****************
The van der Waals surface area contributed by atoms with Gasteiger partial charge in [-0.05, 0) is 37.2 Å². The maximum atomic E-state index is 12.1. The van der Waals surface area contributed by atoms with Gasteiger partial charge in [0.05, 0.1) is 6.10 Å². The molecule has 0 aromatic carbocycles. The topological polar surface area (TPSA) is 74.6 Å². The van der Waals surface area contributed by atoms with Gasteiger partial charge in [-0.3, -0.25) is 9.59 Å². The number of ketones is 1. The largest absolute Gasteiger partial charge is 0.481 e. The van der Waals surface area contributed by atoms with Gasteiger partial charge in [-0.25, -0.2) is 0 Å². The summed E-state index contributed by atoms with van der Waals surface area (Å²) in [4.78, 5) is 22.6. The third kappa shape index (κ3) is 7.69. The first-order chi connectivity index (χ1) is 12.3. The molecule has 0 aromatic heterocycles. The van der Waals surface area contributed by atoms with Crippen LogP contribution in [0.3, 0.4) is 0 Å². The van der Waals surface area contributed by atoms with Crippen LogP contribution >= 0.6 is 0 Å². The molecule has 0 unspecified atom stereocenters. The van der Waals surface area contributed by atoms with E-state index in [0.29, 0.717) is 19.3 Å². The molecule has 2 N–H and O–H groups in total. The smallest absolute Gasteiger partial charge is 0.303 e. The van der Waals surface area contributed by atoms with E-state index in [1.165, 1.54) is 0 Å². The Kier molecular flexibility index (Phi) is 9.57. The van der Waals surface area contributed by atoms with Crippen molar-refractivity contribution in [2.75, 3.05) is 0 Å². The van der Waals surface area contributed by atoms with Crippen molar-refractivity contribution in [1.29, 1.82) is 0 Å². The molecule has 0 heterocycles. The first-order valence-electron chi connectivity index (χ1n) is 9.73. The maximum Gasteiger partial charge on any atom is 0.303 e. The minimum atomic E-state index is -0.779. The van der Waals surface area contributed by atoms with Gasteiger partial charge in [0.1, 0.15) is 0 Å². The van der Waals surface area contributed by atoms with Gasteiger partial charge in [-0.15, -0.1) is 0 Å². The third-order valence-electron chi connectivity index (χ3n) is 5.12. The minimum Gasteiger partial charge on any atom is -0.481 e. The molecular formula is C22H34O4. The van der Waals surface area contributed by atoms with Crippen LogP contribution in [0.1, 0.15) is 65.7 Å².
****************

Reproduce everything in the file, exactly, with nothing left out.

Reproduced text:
The van der Waals surface area contributed by atoms with Gasteiger partial charge in [-0.05, 0) is 37.2 Å². The maximum atomic E-state index is 12.1. The van der Waals surface area contributed by atoms with Gasteiger partial charge in [0.05, 0.1) is 6.10 Å². The molecule has 0 aromatic carbocycles. The topological polar surface area (TPSA) is 74.6 Å². The van der Waals surface area contributed by atoms with Gasteiger partial charge in [-0.3, -0.25) is 9.59 Å². The number of ketones is 1. The largest absolute Gasteiger partial charge is 0.481 e. The van der Waals surface area contributed by atoms with Gasteiger partial charge in [-0.25, -0.2) is 0 Å². The summed E-state index contributed by atoms with van der Waals surface area (Å²) in [4.78, 5) is 22.6. The third kappa shape index (κ3) is 7.69. The first-order chi connectivity index (χ1) is 12.3. The molecule has 0 aromatic heterocycles. The van der Waals surface area contributed by atoms with Crippen LogP contribution in [0.3, 0.4) is 0 Å². The van der Waals surface area contributed by atoms with Crippen LogP contribution >= 0.6 is 0 Å². The molecule has 0 unspecified atom stereocenters. The van der Waals surface area contributed by atoms with E-state index in [0.29, 0.717) is 19.3 Å². The molecule has 2 N–H and O–H groups in total. The smallest absolute Gasteiger partial charge is 0.303 e. The van der Waals surface area contributed by atoms with E-state index in [1.165, 1.54) is 0 Å². The Kier molecular flexibility index (Phi) is 9.57. The van der Waals surface area contributed by atoms with Crippen molar-refractivity contribution in [2.75, 3.05) is 0 Å². The van der Waals surface area contributed by atoms with Crippen molar-refractivity contribution in [1.29, 1.82) is 0 Å². The molecule has 0 heterocycles. The first-order valence-electron chi connectivity index (χ1n) is 9.73. The maximum Gasteiger partial charge on any atom is 0.303 e. The minimum atomic E-state index is -0.779. The van der Waals surface area contributed by atoms with Gasteiger partial charge in [0.1, 0.15) is 0 Å². The van der Waals surface area contributed by atoms with Gasteiger partial charge in [-0.15, -0.1) is 0 Å². The third-order valence-electron chi connectivity index (χ3n) is 5.12. The minimum Gasteiger partial charge on any atom is -0.481 e. The molecular formula is C22H34O4. The van der Waals surface area contributed by atoms with Crippen LogP contribution in [0.1, 0.15) is 65.7 Å².